Author: Taylor Beard
Mentors/Advisers (affiliation): Dr. Kenton Ross (Langley Research Center)
Team Location: NASA Langley Research Center, Hampton, Virginia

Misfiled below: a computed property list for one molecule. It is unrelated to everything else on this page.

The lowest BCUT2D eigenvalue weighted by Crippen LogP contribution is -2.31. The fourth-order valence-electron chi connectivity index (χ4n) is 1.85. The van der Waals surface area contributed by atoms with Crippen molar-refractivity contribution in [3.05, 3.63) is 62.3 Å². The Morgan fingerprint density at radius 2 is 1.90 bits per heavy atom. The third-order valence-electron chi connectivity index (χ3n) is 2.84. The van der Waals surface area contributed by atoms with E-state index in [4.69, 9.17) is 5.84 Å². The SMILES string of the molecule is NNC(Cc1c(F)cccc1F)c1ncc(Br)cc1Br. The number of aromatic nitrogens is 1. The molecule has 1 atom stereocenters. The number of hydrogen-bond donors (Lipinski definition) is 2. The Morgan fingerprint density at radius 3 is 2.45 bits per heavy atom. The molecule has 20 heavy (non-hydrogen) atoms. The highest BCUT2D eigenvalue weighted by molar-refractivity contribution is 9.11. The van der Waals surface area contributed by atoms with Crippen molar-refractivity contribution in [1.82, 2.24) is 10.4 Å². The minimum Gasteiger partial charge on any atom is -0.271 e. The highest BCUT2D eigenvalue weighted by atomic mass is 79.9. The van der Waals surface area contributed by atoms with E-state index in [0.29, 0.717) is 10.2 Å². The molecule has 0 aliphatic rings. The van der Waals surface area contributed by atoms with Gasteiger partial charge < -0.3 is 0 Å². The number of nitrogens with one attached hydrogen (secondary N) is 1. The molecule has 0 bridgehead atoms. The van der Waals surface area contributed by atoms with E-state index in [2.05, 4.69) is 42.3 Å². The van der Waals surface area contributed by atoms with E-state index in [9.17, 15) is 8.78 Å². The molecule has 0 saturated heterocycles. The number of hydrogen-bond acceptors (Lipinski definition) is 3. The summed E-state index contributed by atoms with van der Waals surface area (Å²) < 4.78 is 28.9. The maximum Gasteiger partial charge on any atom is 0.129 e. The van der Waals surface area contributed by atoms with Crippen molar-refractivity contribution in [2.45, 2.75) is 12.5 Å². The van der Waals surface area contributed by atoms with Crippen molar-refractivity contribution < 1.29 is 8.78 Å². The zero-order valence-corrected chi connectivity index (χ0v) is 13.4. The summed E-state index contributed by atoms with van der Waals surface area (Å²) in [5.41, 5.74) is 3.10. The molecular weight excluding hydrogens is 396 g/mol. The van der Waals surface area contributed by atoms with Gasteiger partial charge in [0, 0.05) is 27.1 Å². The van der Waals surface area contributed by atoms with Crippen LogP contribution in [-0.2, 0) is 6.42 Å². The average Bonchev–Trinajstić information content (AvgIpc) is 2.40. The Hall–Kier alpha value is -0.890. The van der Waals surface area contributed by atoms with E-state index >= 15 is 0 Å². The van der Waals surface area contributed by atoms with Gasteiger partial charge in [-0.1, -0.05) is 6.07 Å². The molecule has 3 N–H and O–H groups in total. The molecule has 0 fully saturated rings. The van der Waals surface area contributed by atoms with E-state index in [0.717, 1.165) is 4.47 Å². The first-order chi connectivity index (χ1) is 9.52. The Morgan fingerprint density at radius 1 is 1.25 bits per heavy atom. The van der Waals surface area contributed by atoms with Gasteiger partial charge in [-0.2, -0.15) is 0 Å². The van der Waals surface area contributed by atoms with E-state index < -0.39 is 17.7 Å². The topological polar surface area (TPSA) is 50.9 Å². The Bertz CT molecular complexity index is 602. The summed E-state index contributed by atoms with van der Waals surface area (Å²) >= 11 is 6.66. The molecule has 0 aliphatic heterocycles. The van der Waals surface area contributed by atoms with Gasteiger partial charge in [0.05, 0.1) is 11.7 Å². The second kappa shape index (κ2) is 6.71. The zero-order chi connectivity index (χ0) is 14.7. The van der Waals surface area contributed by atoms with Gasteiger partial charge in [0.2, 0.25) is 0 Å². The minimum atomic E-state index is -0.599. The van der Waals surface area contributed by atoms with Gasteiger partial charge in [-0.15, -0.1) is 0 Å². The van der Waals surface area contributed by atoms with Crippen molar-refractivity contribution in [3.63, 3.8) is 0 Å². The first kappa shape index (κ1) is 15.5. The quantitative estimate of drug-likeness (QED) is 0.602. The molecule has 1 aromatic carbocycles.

Abstract: The Great Dismal Swamp (GDS) has an annual hydrologic cycle that results in changing water levels throughout the year. The hydrological cycle in the GDS is an important factor affecting ecosystem health by controlling species composition, habitat dynamics, and threats from wildfires. The hydrology of the GDS has been modified through years of human activities. The construction of canals and ditches, with their accompanying spoil bank roads, have combined to form the most significant alteration to the swamp’s water regime. The refuge’s ditches form a network that channels much of the current surface flow into Lake Drummond, which in turn drains into the Feeder Ditch through a gated spillway and then into the Dismal Swamp Canal. Shifts in hydrology, soil, and vegetation have become more pronounced in the last 30 years due to the construction of ditches and canals. Peatlands in the GDS, formed from the accumulation of organic matter into the soils, are several feet thick and capable of burning when dry. Peat fires are dangerous and difficult to fight, as they travel underground through the peat soils and move behind firefighting lines. Hydrology management in the swamp has focused on raising the water table. Landsat 5 and 7 were used to create Normalized Difference Vegetation Indices that can be used as an indirect interpretation tool of changing hydrological conditions over the last decade. These products will help to aid in revealing areas that are especially vulnerable to drying or inundation.